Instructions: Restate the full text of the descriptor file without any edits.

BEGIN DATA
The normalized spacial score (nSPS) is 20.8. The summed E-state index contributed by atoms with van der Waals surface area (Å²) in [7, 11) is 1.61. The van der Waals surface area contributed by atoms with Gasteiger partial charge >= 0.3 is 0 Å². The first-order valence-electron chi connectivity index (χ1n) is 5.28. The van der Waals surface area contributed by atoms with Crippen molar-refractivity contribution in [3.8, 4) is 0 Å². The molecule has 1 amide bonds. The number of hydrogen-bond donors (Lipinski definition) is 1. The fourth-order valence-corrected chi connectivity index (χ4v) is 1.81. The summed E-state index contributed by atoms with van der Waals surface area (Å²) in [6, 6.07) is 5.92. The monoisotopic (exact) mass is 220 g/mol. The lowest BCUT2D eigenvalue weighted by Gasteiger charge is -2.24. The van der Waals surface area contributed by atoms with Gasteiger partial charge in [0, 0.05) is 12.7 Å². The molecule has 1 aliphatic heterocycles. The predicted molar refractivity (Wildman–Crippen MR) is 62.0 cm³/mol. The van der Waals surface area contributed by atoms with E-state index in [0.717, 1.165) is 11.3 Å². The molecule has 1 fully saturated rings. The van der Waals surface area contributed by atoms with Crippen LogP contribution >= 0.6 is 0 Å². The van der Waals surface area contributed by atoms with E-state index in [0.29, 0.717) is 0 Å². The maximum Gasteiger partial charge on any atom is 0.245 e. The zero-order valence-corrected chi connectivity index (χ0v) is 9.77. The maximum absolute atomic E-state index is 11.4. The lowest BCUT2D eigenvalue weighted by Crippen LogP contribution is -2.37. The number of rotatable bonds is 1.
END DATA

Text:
The normalized spacial score (nSPS) is 20.8. The summed E-state index contributed by atoms with van der Waals surface area (Å²) in [7, 11) is 1.61. The van der Waals surface area contributed by atoms with Gasteiger partial charge >= 0.3 is 0 Å². The first-order valence-electron chi connectivity index (χ1n) is 5.28. The van der Waals surface area contributed by atoms with Crippen molar-refractivity contribution in [3.8, 4) is 0 Å². The molecule has 1 amide bonds. The number of hydrogen-bond donors (Lipinski definition) is 1. The fourth-order valence-corrected chi connectivity index (χ4v) is 1.81. The summed E-state index contributed by atoms with van der Waals surface area (Å²) in [6, 6.07) is 5.92. The monoisotopic (exact) mass is 220 g/mol. The lowest BCUT2D eigenvalue weighted by Gasteiger charge is -2.24. The van der Waals surface area contributed by atoms with Gasteiger partial charge in [0, 0.05) is 12.7 Å². The molecule has 1 aliphatic heterocycles. The predicted molar refractivity (Wildman–Crippen MR) is 62.0 cm³/mol. The van der Waals surface area contributed by atoms with E-state index in [0.717, 1.165) is 11.3 Å². The molecule has 1 fully saturated rings. The van der Waals surface area contributed by atoms with Crippen LogP contribution >= 0.6 is 0 Å². The van der Waals surface area contributed by atoms with E-state index in [0.29, 0.717) is 0 Å². The maximum Gasteiger partial charge on any atom is 0.245 e. The zero-order valence-corrected chi connectivity index (χ0v) is 9.77. The maximum absolute atomic E-state index is 11.4. The lowest BCUT2D eigenvalue weighted by Crippen LogP contribution is -2.37. The number of rotatable bonds is 1.